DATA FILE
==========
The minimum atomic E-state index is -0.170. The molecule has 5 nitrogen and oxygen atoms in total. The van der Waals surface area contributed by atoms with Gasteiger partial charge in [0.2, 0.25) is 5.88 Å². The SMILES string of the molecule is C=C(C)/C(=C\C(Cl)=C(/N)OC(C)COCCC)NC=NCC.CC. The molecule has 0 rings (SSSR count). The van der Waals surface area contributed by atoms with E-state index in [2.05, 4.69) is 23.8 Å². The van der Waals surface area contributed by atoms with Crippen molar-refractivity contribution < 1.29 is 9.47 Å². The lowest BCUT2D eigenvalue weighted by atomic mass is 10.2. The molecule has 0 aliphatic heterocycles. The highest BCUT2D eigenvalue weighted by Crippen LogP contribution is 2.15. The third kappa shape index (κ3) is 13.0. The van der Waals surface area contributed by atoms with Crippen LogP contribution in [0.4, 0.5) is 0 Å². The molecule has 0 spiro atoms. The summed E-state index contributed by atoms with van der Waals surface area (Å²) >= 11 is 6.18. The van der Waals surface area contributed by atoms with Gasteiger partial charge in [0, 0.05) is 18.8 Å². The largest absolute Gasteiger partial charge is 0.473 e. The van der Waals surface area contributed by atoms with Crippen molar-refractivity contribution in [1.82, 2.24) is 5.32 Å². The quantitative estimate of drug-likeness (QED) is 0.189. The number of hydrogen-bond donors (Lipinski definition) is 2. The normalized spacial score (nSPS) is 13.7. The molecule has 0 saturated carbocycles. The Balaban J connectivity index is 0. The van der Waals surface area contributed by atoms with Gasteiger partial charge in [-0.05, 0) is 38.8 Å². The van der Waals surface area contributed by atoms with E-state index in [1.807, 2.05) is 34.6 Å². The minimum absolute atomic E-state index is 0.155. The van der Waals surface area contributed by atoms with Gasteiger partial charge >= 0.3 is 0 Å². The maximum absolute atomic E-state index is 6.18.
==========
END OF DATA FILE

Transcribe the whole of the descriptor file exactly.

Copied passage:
The minimum atomic E-state index is -0.170. The molecule has 5 nitrogen and oxygen atoms in total. The van der Waals surface area contributed by atoms with Gasteiger partial charge in [0.2, 0.25) is 5.88 Å². The SMILES string of the molecule is C=C(C)/C(=C\C(Cl)=C(/N)OC(C)COCCC)NC=NCC.CC. The molecule has 0 rings (SSSR count). The van der Waals surface area contributed by atoms with E-state index in [2.05, 4.69) is 23.8 Å². The van der Waals surface area contributed by atoms with Crippen molar-refractivity contribution < 1.29 is 9.47 Å². The lowest BCUT2D eigenvalue weighted by atomic mass is 10.2. The molecule has 0 aliphatic heterocycles. The highest BCUT2D eigenvalue weighted by Crippen LogP contribution is 2.15. The third kappa shape index (κ3) is 13.0. The van der Waals surface area contributed by atoms with Crippen LogP contribution in [0.4, 0.5) is 0 Å². The molecule has 0 spiro atoms. The summed E-state index contributed by atoms with van der Waals surface area (Å²) >= 11 is 6.18. The van der Waals surface area contributed by atoms with Gasteiger partial charge in [0, 0.05) is 18.8 Å². The largest absolute Gasteiger partial charge is 0.473 e. The van der Waals surface area contributed by atoms with Crippen molar-refractivity contribution in [1.82, 2.24) is 5.32 Å². The quantitative estimate of drug-likeness (QED) is 0.189. The number of hydrogen-bond donors (Lipinski definition) is 2. The normalized spacial score (nSPS) is 13.7. The molecule has 0 saturated carbocycles. The Balaban J connectivity index is 0. The van der Waals surface area contributed by atoms with Gasteiger partial charge in [-0.05, 0) is 38.8 Å². The van der Waals surface area contributed by atoms with E-state index in [1.807, 2.05) is 34.6 Å². The minimum absolute atomic E-state index is 0.155. The van der Waals surface area contributed by atoms with Gasteiger partial charge >= 0.3 is 0 Å². The maximum absolute atomic E-state index is 6.18.